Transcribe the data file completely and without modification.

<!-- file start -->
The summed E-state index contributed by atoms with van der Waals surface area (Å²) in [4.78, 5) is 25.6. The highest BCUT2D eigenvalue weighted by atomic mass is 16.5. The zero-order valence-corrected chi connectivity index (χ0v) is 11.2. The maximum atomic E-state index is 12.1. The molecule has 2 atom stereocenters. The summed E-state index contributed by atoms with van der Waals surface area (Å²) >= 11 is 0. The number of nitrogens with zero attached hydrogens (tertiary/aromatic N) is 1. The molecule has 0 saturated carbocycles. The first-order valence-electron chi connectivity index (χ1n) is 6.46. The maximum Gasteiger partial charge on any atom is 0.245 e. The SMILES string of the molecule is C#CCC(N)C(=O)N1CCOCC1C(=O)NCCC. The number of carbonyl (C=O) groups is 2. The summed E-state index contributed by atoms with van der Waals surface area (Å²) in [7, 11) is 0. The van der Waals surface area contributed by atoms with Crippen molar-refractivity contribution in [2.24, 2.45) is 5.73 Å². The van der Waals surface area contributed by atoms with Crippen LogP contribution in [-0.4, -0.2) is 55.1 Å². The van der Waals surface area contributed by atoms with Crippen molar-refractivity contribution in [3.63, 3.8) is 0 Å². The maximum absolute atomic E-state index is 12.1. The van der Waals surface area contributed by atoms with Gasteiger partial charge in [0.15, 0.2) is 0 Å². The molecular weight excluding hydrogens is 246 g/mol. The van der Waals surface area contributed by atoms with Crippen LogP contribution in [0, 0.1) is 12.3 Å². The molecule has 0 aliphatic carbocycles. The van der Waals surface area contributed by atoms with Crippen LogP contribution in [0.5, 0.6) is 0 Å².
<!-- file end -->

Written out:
The summed E-state index contributed by atoms with van der Waals surface area (Å²) in [4.78, 5) is 25.6. The highest BCUT2D eigenvalue weighted by atomic mass is 16.5. The zero-order valence-corrected chi connectivity index (χ0v) is 11.2. The maximum atomic E-state index is 12.1. The molecule has 2 atom stereocenters. The summed E-state index contributed by atoms with van der Waals surface area (Å²) >= 11 is 0. The number of nitrogens with zero attached hydrogens (tertiary/aromatic N) is 1. The molecule has 0 saturated carbocycles. The first-order valence-electron chi connectivity index (χ1n) is 6.46. The maximum Gasteiger partial charge on any atom is 0.245 e. The SMILES string of the molecule is C#CCC(N)C(=O)N1CCOCC1C(=O)NCCC. The number of carbonyl (C=O) groups is 2. The summed E-state index contributed by atoms with van der Waals surface area (Å²) in [7, 11) is 0. The van der Waals surface area contributed by atoms with Crippen molar-refractivity contribution in [2.24, 2.45) is 5.73 Å². The van der Waals surface area contributed by atoms with Crippen LogP contribution in [-0.4, -0.2) is 55.1 Å². The van der Waals surface area contributed by atoms with Crippen molar-refractivity contribution in [3.63, 3.8) is 0 Å². The maximum absolute atomic E-state index is 12.1. The van der Waals surface area contributed by atoms with Gasteiger partial charge in [0.15, 0.2) is 0 Å². The molecular weight excluding hydrogens is 246 g/mol. The van der Waals surface area contributed by atoms with Crippen LogP contribution in [0, 0.1) is 12.3 Å². The molecule has 0 aliphatic carbocycles. The van der Waals surface area contributed by atoms with Crippen LogP contribution in [0.5, 0.6) is 0 Å².